If you wish to be first, Jesus said, be the last and servant of all. If you want to be the greatest, learn to value the ones who don’t matter and are taken for granted. If you aspire to be the best, exert every effort to welcome those who feel alienated and left out. And if you really want to succeed, show deep concern and profound love to those who cannot pay you back. If you wish to be my disciple, you have to embody a lifestyle that lifts up the lowly expecting nothing in return.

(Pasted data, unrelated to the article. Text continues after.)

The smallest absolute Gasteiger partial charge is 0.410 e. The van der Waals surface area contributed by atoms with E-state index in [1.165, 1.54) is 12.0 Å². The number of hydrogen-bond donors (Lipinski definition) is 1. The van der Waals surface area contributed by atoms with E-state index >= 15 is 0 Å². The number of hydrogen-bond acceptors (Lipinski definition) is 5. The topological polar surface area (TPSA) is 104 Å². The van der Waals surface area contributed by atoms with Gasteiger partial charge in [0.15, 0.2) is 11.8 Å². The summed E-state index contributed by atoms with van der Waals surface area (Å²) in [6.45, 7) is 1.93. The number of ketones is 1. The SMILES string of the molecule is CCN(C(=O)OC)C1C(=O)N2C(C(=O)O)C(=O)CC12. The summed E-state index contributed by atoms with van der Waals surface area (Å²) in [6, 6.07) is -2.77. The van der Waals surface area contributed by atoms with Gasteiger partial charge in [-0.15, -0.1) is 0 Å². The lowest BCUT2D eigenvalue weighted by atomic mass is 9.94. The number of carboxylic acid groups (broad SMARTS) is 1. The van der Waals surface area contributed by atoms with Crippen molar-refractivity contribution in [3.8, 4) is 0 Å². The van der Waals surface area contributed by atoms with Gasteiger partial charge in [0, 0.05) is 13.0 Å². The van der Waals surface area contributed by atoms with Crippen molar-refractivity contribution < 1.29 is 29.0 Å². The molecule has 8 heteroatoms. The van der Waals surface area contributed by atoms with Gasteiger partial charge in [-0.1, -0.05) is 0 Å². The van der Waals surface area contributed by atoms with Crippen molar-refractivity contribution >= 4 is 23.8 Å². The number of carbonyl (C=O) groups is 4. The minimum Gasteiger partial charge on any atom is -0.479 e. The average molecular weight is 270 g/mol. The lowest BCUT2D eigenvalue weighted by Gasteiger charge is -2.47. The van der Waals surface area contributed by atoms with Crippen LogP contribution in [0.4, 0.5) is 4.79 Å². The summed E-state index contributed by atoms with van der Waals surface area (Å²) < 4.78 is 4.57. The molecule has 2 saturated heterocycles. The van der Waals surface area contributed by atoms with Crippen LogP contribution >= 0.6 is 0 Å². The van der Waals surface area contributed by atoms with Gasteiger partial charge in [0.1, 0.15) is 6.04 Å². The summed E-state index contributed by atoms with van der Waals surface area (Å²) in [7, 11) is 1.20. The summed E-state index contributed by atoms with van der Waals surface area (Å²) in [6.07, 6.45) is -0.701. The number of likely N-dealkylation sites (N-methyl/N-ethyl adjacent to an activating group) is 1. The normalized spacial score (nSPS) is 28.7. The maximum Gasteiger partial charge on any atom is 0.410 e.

The difficulty of this passage is that we find ourselves constantly needing affirmation, seeking appreciation and searching for affection. We are the invisible ones. We find ourselves unable to see other’s needs, silent against evil, tolerant against injustice and hesitant to offer a word of comfort which is unbecoming of a Christian, correct me if the opposite holds true. But even then, the Gospel presents serious challenges to the way we relate to one another. We are not asked simply to listen to the Gospel and let it pass the other ear. Seated with a stranger next to you, do you say hi and smile? And if you are an old timer, do you sincerely and gracefully welcome a visitor? Life outside the church premise is no different. Amen.